All homes, businesses in Butler County will have internet access within next 4 years

$10 million altafiber contract approved.

Credit: Dan Monk/WCPO

Credit: Dan Monk/WCPO

Within the next four years every residence and business in Butler County will have access to high speed fiber internet thanks to a $10 million project by the commissioners and $110 million investment by altafiber.

The commissioners had a work session with David Kramer, senior director for Corporate Strategy and Development with altafiber on Monday about a new contract — that has yet to be approved — to provide high speed internet countywide. He said they plan to have fiber available to residential customers within three years and all others, such as businesses and multi-unit buildings like apartments within four years.

“When we are done everybody who has granted us permission to get onto their property and deliver fiber will have fiber,” Kramer said. “The way I look at this and the way telecommunities look at this is every foot of Butler County road right-of-way will have access to high-speed fiber.”

There are around 157,000 households in Butler County and it is estimated about 45% are lacking adequate internet access, so the commissioners agreed to spend $10 million of their $74.4 million American Rescue Plan Act money to rectify the situation. They put out a request for proposals and received three, but County Administrator Judi Boyko said the review team vetted the two that met the stated requirements.

The ARPA rules and regulations have mutated several times with the federal government broadening allowable uses of the $350 billion allocated to help local governments survive the pains of the pandemic. Broadband has always been one of the specifically allowed uses of the funds.

The altafiber contract will not only bring internet to areas that don’t currently have access but the infrastructure so every resident and business can tap into the high speed fiber network. He said altafiber is investing $110 million into the project.

Commissioner Cindy Carpenter asked Kramer how they are addressing the affordability aspect the commissioners required — people have to pay for their own services once it’s hooked up.

Kramer said they participate in several “affordability options” and the big one is the federal Affordable Connectivity Program that grants a $30 monthly credit to people who are eligible under federal poverty rules.

He said their internet packages generally range from $40 to $70 per month, depending on internet speed and “we have basically committed to providing Butler County residents our best pricing.”

Commissioner Don Dixon made it clear they are not forcing anyone to participate in the program.

“I think it’s important to note our residents are not mandated to take this service, you’re free to let the free market work and if you have another source or another preference you have the ability to do that,” Dixon said. “This just ensures that it is available if you so choose to get it.”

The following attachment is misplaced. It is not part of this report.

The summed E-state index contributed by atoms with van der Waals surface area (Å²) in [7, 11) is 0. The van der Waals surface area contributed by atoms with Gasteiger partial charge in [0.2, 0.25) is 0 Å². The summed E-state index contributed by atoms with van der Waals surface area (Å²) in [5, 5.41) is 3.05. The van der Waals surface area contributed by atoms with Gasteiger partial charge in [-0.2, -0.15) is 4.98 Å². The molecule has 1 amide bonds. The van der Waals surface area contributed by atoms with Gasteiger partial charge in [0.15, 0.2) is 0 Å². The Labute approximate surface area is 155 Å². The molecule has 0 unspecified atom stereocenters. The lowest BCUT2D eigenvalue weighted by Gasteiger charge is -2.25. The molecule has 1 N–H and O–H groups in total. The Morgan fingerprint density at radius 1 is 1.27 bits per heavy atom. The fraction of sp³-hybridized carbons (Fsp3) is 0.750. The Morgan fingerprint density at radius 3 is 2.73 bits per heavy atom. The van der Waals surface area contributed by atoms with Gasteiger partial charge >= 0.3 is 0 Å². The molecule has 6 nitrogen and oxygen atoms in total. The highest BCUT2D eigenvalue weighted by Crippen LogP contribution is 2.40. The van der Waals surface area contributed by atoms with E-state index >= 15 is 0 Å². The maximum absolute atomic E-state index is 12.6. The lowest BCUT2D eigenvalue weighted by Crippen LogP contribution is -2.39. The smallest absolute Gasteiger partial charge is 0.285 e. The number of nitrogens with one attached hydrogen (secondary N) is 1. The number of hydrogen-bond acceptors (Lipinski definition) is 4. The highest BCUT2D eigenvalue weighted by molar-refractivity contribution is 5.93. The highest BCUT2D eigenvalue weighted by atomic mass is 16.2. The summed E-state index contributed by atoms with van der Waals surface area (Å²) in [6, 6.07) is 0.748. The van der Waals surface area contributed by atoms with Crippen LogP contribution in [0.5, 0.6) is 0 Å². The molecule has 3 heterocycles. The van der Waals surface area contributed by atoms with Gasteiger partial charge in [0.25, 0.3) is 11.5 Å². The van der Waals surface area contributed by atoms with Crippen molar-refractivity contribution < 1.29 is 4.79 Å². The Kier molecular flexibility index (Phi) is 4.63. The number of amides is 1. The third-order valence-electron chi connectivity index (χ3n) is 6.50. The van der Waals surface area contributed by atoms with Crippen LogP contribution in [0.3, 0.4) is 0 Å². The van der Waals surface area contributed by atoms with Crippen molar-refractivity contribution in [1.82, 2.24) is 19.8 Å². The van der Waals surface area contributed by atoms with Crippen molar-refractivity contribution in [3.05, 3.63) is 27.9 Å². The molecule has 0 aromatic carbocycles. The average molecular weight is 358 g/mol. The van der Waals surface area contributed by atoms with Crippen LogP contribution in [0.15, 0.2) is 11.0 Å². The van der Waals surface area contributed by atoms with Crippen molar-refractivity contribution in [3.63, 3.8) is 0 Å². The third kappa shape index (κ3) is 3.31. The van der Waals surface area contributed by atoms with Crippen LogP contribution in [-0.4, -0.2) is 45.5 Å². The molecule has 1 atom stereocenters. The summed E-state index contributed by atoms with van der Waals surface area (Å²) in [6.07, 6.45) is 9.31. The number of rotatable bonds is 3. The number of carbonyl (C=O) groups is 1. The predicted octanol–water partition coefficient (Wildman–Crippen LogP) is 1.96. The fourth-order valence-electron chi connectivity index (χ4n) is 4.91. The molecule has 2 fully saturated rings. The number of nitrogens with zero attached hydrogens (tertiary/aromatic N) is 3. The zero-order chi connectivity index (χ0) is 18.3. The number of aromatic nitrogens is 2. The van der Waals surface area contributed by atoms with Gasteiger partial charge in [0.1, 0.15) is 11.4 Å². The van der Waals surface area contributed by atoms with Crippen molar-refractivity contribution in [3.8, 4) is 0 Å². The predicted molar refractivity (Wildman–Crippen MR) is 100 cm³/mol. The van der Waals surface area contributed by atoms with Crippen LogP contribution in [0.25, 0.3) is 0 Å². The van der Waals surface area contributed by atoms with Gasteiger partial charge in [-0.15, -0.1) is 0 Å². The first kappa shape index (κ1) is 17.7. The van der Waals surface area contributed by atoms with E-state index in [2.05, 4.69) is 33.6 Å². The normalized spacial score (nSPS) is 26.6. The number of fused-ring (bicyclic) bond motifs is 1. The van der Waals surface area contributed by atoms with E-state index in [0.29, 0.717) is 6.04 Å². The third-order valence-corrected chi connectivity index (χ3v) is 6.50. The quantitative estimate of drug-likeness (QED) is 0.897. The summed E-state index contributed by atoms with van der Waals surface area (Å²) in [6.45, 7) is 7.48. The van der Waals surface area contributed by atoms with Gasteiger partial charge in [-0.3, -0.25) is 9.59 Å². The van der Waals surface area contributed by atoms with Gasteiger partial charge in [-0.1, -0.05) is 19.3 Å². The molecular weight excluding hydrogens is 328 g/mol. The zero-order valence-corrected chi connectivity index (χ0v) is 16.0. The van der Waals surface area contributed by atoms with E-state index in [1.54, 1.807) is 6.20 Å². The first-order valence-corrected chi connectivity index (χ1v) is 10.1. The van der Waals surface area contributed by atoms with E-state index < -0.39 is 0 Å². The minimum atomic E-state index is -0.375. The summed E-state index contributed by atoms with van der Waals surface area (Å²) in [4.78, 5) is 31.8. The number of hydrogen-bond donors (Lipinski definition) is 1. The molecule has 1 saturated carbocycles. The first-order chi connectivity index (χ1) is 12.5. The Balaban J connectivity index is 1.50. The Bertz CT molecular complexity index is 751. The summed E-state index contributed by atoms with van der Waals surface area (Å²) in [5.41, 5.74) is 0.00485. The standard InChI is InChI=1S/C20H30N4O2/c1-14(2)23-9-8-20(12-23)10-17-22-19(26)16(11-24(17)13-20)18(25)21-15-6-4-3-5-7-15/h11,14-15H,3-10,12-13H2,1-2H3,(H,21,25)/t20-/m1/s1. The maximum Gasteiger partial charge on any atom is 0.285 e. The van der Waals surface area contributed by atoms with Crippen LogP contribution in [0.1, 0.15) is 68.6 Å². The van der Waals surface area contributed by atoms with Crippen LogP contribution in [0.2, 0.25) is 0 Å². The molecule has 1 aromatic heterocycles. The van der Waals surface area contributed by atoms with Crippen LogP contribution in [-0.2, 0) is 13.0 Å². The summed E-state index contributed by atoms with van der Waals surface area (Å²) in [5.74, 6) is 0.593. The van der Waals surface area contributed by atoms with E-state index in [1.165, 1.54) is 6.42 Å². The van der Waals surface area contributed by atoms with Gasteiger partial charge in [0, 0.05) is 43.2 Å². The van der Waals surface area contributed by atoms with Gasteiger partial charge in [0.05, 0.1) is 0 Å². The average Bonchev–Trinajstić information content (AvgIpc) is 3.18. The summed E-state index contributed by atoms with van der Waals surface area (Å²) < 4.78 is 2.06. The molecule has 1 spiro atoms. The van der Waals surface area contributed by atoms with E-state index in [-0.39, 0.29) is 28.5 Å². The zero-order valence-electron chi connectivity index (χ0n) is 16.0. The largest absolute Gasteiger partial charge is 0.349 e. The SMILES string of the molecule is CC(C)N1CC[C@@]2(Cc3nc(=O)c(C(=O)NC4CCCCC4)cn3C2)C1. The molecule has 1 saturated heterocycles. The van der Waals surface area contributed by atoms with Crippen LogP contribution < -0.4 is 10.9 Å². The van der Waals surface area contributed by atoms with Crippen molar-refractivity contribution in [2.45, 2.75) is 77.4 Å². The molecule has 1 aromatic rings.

When he was pitching the commissioners in 2021 for some of the ARPA funds for the Butler Rural Electric Cooperative, former county administrator and BREC engineering manager Charlie Young told the Journal-News the pandemic made it painfully evident high-speed internet is crucial in surviving the remote-working world with “children having to drive and sit outside a high school or having to go to a place that has some kind of a wi-fi connection so they could do their homework.”

In the meantime BREC began working with altafiber to get their customers connected to service so Young’s request became moot.

Carpenter said she hopes the program will address areas with scanty internet access first. Kramer said this year they are working to get about 3,000 remaining BREC households connected and then start on Middletown, Trenton, Oxford and Madison Twp. — about 50,000 single family households —where they don’t currently have customers.

Kramer said the 15-year agreement also covers all future developments in the county. Troy Travis, assistant vice president for enterprise operations at Miami University, who was on the vetting committee, said the “future proofing” aspect of the contract is a great opportunity for the county.

“Anything new this contract commits them to providing fiber to the premises as well,” Travis said. “So not only should this close the gap for those who are currently left behind, this should ensure that there is not a gap for the foreseeable future.”

Kramer said after the contract is signed and work begins they will have a landing page on their website so people can get project updates and sign up for service.

Several residents spoke up during the work session about their problems trying to get the internet both during the pandemic and now.

“It’s all about not what it was, but what it’s going to be,” Commissioner T.C. Rogers said. “We’ll look forward to that.”

About the Author